With the exception of YopE and YopJ/P, the cellular targets of the effector proteins delivered by the Ysa T3SS are largely open for investigation (Table 1, and Figure1). Several of the Ysps contain regions or domains that can be predicted to have particular functions. YspK serine/threonine kinase activity and YspP tyrosine phosphatase activity were demonstrated using in vitro-based biochemical assays [33]. Furthermore, YspK shares 91% identity with OspG, an effector produced by Shigella flexneri [34]. OspG can bind ubiquitinylated E2 conjugating enzymes, including UbcH5b that is responsible for targeting the degradation of many important signaling factors such as phospho-IκBα by the proteasome [34]. By interfering with phospho-IκBα degradation, its complex with NF-κB is maintained, which suppresses activation of this proinflammatory pathway. Using yeast two-hybrid analysis, YspK has also been shown to interact with E2 proteins (Matsumoto and Young, unpublished data). This result suggests YspK and OspG have similar functions in targeting cellular components to limit the innate immune response (Figure 1). YspM is predicted to be a GDSL lipase and when expressed in Saccharomyces cerevisiae it prevents cell growth. It is tantalizing to consider the predicted lipase activity may be targeting an essential cellular component but this remains to be demonstrated [35]. Other Ysps with interesting domains predicted by computational analysis include YspE with an ADP-ribosyltransferase motif (Matsumoto and Young, unpublished results). In other pathogenic bacteria ADP-ribosyltransferases are among the most potent virulence factors, marking YspE as a high priority for exploration of its cellular target [36]. Likewise, a calcium-binding motif predicted for YspI is a unique characteristic of an effector. This may indicate YspI belongs to a new class of virulence factors affecting cellular activities through a novel mechanism trigged by calcium sensing. Clearly these are speculative predictions, but they are presented to highlight the potential within the study of the Ysp effector proteins to reveal new facets of host-pathogen interactions.

New Yersinia effectors yet to be discovered

Genomic sequencing of numerous strains of Y. pestis and Y. pseudotuberculosis have revealed a locus with the potential to encode a T3SS that is different than either the Ysc or Ysa T3SSs [37,38]. This system resembles the Ssa T3SS of Salmonella enterica [39]. It has also been reported that this locus is present in some Y. enterocolitica serotype O:3 strains [40]. To date, no clear link between this T3SS and virulence has been established. On another front, one controversial study has suggested the insecticidal toxin-like proteins (IT-like proteins) of Y. pestis and Y. pseudotuberculosis may form a new group of effectors [41]. This assertion was based on the observation that in vitro ectopic expression of these IT-like proteins led to secretion, and in one case even translocation into insect and mammalian cells, by the Ysc T3SS. The idea that the Ysc T3S is the native secretion pathway for the insecticidal toxin has recently been challenged, but it remains a formal possibility that they are exported by the chromosomal-encoded Ssa-like T3SS [42].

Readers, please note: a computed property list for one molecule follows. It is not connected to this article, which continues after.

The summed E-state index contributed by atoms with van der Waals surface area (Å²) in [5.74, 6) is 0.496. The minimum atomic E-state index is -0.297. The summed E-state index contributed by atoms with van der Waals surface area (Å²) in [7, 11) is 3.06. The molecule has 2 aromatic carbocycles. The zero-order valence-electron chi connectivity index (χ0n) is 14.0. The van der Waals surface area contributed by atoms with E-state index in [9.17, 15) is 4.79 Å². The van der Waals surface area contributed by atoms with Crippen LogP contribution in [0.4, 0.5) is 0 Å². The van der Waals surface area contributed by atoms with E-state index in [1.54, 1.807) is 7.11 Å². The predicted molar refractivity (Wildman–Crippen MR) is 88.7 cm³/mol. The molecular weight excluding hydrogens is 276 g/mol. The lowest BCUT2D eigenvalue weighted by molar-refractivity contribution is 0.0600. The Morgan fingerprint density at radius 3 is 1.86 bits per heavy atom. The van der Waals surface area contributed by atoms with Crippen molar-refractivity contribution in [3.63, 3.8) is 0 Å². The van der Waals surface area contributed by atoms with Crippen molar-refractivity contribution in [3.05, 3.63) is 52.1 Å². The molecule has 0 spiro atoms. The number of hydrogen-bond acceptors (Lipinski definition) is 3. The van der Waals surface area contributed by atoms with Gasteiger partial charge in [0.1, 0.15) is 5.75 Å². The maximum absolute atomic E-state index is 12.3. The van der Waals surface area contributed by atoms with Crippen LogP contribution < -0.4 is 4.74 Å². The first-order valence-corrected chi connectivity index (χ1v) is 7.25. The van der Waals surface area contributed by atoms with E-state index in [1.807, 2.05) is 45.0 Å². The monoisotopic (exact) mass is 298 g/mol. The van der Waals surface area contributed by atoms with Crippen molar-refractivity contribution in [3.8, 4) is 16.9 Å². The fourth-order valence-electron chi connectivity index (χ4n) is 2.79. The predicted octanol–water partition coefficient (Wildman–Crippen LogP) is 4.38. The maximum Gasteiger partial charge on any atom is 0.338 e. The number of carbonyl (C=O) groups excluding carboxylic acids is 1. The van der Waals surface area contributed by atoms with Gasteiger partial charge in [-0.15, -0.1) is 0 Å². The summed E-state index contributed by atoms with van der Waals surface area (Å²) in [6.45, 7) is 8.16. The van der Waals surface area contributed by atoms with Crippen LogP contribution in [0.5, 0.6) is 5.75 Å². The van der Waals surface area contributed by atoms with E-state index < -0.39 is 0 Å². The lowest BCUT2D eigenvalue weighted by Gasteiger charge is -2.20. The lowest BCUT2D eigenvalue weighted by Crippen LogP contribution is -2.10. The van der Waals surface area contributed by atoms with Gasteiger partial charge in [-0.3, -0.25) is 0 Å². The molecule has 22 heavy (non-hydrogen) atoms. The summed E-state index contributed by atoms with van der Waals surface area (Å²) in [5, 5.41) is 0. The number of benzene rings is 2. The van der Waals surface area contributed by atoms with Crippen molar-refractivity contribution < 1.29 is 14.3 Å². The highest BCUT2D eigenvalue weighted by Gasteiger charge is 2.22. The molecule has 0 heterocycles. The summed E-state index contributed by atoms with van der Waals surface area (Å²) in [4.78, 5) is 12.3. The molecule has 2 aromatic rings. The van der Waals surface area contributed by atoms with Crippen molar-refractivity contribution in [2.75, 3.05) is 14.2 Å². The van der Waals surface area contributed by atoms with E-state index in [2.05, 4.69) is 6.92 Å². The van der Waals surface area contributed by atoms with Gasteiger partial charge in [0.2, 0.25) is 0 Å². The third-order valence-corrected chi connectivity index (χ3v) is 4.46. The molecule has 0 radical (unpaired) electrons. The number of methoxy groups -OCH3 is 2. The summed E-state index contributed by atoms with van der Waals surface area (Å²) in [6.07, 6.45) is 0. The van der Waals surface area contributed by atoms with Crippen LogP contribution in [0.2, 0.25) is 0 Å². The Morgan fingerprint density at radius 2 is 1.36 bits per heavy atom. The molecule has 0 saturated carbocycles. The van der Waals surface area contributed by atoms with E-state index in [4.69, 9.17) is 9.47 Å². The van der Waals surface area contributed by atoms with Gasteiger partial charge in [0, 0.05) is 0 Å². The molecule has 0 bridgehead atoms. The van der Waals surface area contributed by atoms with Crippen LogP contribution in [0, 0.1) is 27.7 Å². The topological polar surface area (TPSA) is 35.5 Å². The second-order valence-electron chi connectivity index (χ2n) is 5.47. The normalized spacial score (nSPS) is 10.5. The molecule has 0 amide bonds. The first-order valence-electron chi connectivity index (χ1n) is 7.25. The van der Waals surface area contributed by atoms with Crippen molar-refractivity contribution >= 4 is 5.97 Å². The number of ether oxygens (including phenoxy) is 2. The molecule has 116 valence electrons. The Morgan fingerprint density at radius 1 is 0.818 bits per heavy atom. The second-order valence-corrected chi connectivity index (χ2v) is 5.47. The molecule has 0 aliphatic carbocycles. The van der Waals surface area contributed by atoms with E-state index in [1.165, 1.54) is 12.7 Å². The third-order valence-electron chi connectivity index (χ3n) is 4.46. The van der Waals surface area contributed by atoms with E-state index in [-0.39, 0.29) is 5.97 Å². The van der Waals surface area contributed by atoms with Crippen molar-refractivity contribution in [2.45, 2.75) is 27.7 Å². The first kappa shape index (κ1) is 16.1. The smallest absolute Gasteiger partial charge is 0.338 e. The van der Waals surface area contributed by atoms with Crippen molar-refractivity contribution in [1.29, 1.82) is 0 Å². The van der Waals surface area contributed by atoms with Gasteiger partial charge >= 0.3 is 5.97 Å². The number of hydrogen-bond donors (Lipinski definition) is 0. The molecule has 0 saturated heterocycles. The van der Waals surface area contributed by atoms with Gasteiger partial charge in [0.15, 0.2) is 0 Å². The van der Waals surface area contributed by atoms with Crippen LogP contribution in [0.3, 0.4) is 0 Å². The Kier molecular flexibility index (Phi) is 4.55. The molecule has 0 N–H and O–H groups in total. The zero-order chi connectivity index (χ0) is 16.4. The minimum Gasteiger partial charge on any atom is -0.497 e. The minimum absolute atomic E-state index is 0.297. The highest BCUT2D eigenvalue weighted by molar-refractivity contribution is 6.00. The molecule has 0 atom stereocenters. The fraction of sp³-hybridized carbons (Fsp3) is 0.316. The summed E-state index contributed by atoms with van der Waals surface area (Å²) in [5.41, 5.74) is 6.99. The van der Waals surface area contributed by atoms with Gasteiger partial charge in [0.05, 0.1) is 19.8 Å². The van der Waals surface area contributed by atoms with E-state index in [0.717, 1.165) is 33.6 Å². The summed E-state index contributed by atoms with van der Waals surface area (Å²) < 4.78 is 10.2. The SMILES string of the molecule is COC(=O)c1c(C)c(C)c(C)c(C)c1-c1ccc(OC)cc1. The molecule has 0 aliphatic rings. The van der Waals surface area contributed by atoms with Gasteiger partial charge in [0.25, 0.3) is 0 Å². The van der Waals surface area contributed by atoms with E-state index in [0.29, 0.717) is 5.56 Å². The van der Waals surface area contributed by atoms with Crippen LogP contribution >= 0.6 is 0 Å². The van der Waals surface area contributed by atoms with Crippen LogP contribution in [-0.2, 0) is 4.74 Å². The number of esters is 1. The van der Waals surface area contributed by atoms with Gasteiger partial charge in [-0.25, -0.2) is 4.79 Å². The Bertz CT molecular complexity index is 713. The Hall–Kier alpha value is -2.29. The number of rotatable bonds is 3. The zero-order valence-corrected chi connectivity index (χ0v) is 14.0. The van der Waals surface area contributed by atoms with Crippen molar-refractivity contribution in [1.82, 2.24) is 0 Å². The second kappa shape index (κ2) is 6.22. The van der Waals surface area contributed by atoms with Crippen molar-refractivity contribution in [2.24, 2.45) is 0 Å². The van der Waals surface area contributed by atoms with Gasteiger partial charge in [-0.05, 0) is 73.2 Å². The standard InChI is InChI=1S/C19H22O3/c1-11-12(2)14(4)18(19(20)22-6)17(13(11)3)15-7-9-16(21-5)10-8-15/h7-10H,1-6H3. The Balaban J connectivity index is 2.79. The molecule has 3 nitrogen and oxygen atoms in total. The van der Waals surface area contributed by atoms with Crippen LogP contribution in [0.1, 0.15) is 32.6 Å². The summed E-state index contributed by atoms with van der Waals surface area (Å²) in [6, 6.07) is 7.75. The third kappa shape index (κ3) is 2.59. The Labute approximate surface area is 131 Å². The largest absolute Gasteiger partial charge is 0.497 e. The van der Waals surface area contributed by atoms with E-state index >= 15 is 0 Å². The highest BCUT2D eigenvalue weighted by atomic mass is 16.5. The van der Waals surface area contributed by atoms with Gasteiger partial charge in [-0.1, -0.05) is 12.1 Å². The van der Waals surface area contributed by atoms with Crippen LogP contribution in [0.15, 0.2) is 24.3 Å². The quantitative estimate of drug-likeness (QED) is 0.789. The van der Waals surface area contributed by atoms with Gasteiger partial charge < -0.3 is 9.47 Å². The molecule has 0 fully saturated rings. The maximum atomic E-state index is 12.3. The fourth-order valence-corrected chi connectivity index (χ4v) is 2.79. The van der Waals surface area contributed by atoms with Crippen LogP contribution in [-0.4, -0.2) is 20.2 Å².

Do Yersinia translocate effectors by other mechanisms?

Direct translocation of effectors into host cells by Gram-negative bacteria can additionally involve T4SSs and T6SSs. While no T4SS has been described, recent genomic analysis has suggested the presence of several potential T6SSs encoded by loci dispersed among Y. pestis and Y. pseudotuberculosis genomes [43,44]. Some of these gene-clusters could encode proteins homologous to the Hcp- and VgrG-families of secreted proteins and effectors. With the recent recognition that T6SS translocate effectors into host cells there appears to be abundant opportunity for new effectors to be discovered.


The Yop effectors are nearly identical between Y. pestis, Y. pseudotuberculosis and Y. enterocolitica. The study of pathogenic Yersinia presents an opportunity to examine how these effectors are utilized by pathogenic species causing different types of infections. The discovery of the Ysa T3SS of Y. enterocolitica Biovar 1B expands on this theme of comparative pathology by further revealing that some effectors, like YopE and YopJ/P, can contribute to disease when delivered through other pathways, such as the Ysa T3SS. However, the new twists on effector biology will come from further pursuing the functions of newly discovered effectors such as the Ysps. With the recognition of possible translocated effectors by T6SSs, there appears to be abundant opportunity for new effectors to be discovered.


The authors apologize to colleagues whose work could not be cited due to space limitations. We express our appreciation for the editorial advise of Briana Young. Work in GMY’s laboratory is sponsored by grants from the National Institutes of Health, R21 AI165042 and R21 AI067676.